A final aspect of film copyright I’ll point to is the consequences of publicity and advertisement for public showings. Any public showing of a film usually necessitates some sort of copyright payment on the part of the host or hosting organization (unless the film is in the public domain, such as It’s a Wonderful Life). Those payments are not cheap. To give you a sense of scope, the showing of Super 8 last Friday night cost $750. That’s for a single public showing. Granted, Super 8 is a newer film, but older films will still run you a couple hundred bucks…not exactly chump change. So when a club on campus decides to show a film and broadcasts it to the campus community without having handed over any of those copyright payments, hefty fines are waiting somewhere in the wings (in the guise of the MPAA this time, not our friends the RIAA).

by Kendall Weir ’12

Sports Editor

SWIM FAN - Hamilton fans show their support at a swim meet. Photo courtesy of Michael P. Doherty.

Tobias J. Moskowitz and L. Jon Wertheim, the authors of Scorecasting, argue that there is proven math behind the longtime sports theory of home field advantage. In light of their argument, I want YOU to go watch some Hamilton sports today.

Scorecasting is a book in which the authors explore the hidden influences behind how teams win games. For more ways to help the Continentals win, give it a read.

The authors explore the math behind home field advantage—finding that soccer, basketball and football teams at home possess the largest advantage from playing at home. First they analyze the conventional wisdoms behind the theory: teams win at home more often than the visitor because of crowd support, the rigors of travel, a kinder schedule at home, and the unique features of the team’s home court, field or playing surface. For example, a soccer team playing on a traditional, uneven grass field has the advantage of visiting teams that play half their games on home turf.

The key influence here is crowd support. Every home team loves to see professors, students, parents, faculty, staff and administrators in the stands. We don’t need math to figure this out: this presence boosts confidence and motivates Continental athletes to perform for the people they are close to in their surrounding college community.

Another, more complex motive behind the math of home field advantage is the psychological influence from fans on umpires and referees. With substantial data, Moskowitz (a well-known economist) and Wertheim (a senior writer for Sports Illustrated) managed to prove that umpires favor the home team. It doesn’t seem fair, does it?

However, this decision by umpires to favor the home team is subconscious and even accidental. It happens in every sport, at both the professional and collegiate levels. That means it is up to YOU to help Hamilton sports win in 2011-12!

So paint your friend’s face buff and blue, get out your Hamilton wardrobe and go watch the Continentals this fall. The golf team is one of the best in the NESCAC, the soccer teams and field hockey team are all joining the NESCAC and Hamilton loves its rugby. Tennis has a short fall season and the volleyball team is already 4-0. Pick your poison. After all, we all play our part in these teams’ wins.

by Taylor Coe ’13
Arts & Entertainment Editor

I’m not the biggest art junkie, but as Arts & Entertainment editor at the Spectator, I felt obliged to check out the Student Invitational show at the Emerson Gallery the past two weeks. Not covering the show myself (check out the excellent review by Maeve Gately ’12 on our website), I felt at leisure to more or less wander the three rooms at my fancy, which was pleasant—hands in my pockets instead of armed with pad and paper.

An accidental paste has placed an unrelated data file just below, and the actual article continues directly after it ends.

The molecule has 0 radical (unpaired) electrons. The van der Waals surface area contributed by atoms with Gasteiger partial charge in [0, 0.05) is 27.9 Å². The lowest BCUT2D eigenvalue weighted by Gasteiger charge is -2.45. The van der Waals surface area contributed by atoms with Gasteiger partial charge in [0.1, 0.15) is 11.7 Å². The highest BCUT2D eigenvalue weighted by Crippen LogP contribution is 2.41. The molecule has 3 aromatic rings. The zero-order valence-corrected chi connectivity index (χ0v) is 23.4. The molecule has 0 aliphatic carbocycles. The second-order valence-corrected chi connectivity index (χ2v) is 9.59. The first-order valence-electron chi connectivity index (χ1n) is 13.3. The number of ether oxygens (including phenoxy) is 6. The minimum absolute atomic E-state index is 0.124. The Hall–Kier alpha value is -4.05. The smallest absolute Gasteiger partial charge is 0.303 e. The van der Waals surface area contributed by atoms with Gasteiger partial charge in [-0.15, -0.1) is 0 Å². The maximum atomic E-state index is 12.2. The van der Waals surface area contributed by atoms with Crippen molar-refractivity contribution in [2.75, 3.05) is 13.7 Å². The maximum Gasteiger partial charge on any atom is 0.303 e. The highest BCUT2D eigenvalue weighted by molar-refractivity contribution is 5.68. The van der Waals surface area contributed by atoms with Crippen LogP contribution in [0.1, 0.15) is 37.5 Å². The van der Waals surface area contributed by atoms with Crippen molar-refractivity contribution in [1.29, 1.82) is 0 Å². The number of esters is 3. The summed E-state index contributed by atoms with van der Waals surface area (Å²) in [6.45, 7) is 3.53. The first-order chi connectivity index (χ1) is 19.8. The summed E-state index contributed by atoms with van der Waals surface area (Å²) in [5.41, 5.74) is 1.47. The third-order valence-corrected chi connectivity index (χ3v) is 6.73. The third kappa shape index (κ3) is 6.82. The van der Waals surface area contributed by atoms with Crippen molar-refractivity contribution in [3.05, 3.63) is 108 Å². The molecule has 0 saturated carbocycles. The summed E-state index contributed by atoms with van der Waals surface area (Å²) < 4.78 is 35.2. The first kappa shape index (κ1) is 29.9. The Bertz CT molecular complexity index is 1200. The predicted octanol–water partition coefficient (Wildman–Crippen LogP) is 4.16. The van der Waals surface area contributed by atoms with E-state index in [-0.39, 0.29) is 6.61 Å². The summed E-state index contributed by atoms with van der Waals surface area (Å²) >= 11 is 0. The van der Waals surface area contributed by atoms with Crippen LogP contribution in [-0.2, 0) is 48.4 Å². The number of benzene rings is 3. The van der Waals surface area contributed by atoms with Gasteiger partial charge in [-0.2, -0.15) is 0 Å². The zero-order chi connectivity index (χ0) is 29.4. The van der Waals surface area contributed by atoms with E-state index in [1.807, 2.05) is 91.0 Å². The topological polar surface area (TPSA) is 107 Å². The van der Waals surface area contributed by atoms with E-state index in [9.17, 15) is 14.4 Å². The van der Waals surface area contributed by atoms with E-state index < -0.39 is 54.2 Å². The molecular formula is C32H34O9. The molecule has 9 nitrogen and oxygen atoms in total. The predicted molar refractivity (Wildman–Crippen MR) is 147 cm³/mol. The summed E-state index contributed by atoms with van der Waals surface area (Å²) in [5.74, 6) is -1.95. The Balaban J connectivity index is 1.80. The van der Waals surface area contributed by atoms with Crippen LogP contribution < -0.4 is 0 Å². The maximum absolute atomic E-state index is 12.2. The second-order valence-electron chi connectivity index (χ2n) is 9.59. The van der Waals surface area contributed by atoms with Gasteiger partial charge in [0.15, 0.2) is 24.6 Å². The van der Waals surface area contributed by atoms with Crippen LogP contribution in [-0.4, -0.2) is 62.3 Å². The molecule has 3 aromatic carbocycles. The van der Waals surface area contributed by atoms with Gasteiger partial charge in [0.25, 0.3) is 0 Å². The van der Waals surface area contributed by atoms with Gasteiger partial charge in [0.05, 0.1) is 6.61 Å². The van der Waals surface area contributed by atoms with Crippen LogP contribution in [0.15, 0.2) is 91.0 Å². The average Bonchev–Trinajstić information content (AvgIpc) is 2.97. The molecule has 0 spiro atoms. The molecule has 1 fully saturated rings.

But what was so sad about my brief foray into the world of art was how empty it was. Not that I was exactly pining for my experience this past summer at the National Gallery in Washington, D.C. (swarms of camera-armed tourists and arrogant security guards), but it would have been nice to know that I was not alone in my appreciation. Granted, it’s not entirely fair of me to expect any kind of crowd at four o’clock on a Monday afternoon, but the show did end on Tuesday. You’d think there might have been more of a last minute rush.

But, sadly enough, there wasn’t.

For a campus that has so much extracurricular interest and such a notable focus on the humanities, there has, in my view, been little enthusiasm for the visual arts. While I would not rush to peg responsibility for that lack of interest on anyone or any group in particular, I do think that the visual arts deserve more attention on campus than they currently receive.

The student show, after all, was fantastic. One feature that contributed tremendously to my enjoyment of the show was the notes from the artists next to their pieces. Visual art, despite what some of us like to think, is not often an explicit viewing experience. I didn’t look at the sculpture of twisting text and a transformed book done by Deanna Perez ’14 and immediately understand the pages as an extension of Perez’s body—I needed the note to helpfully guide me in that direction.

I suspect that the addition of these notes to all the featured art by students on the campus would generate far more interest that the generally ambiguous displays set up in the second floor of List. As for one video set up in that hallway my freshman year (that would be two years ago)—it played on a loop without any explanation. As far as I can remember, the audio consisted of shower sounds and the visuals were foggy and unclear (a shower also?).

Some sort of textual supplement would have made the experience of more interest not just to me, but, I’m certain, to other passersby. Purists out there might argue against these textual (and oftentimes interpretive) aids, pointing out that the audience (and thereby the artists) should not rely upon outside supplements as a sort of helpful crutch towards understanding or interpreting artwork. For sure, this practice opens up the risk of half-baked artwork that relies heavily on its accompanying explanations, but I think that the risk is worth running when it comes to getting a look into the artists’ heads. Art, for me, deals largely with ideas and it would be a shame to miss out on any of them.

I don’t mean to suggest this as a solution to the small student interest in the artwork of fellow students—I have no illusions about the music wing in List being filled with admirers—but I do think that there is something to it. So when student artwork from this semester—some of it, undoubtedly, worthy of notice—begins cropping up in the hallways of List, it would be nice to have some notes on the side.